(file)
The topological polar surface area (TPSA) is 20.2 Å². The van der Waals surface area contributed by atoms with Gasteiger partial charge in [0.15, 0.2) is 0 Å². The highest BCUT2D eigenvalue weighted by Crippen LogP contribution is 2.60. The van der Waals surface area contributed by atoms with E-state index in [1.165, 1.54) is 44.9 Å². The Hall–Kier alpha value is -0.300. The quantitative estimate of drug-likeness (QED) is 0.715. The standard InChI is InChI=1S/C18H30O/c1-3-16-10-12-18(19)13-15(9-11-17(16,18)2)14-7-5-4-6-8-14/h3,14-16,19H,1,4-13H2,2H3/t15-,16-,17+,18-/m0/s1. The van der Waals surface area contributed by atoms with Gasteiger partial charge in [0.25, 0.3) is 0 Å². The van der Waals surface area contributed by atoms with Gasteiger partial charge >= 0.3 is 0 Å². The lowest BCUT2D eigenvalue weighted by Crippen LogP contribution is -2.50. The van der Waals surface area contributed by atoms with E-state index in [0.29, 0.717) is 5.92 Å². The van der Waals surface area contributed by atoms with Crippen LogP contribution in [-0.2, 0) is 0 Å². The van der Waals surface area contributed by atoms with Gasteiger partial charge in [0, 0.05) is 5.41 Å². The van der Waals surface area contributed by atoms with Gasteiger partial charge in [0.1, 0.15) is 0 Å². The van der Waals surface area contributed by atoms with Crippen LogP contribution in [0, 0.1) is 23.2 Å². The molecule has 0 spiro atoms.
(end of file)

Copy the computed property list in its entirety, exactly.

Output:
The topological polar surface area (TPSA) is 20.2 Å². The van der Waals surface area contributed by atoms with Gasteiger partial charge in [0.15, 0.2) is 0 Å². The highest BCUT2D eigenvalue weighted by Crippen LogP contribution is 2.60. The van der Waals surface area contributed by atoms with E-state index in [1.165, 1.54) is 44.9 Å². The Hall–Kier alpha value is -0.300. The quantitative estimate of drug-likeness (QED) is 0.715. The standard InChI is InChI=1S/C18H30O/c1-3-16-10-12-18(19)13-15(9-11-17(16,18)2)14-7-5-4-6-8-14/h3,14-16,19H,1,4-13H2,2H3/t15-,16-,17+,18-/m0/s1. The van der Waals surface area contributed by atoms with Gasteiger partial charge in [0.25, 0.3) is 0 Å². The van der Waals surface area contributed by atoms with Gasteiger partial charge >= 0.3 is 0 Å². The lowest BCUT2D eigenvalue weighted by Crippen LogP contribution is -2.50. The van der Waals surface area contributed by atoms with E-state index in [0.29, 0.717) is 5.92 Å². The van der Waals surface area contributed by atoms with Crippen LogP contribution in [-0.2, 0) is 0 Å². The van der Waals surface area contributed by atoms with Gasteiger partial charge in [0, 0.05) is 5.41 Å². The van der Waals surface area contributed by atoms with Gasteiger partial charge in [0.1, 0.15) is 0 Å². The van der Waals surface area contributed by atoms with Crippen LogP contribution in [0, 0.1) is 23.2 Å². The molecule has 0 spiro atoms.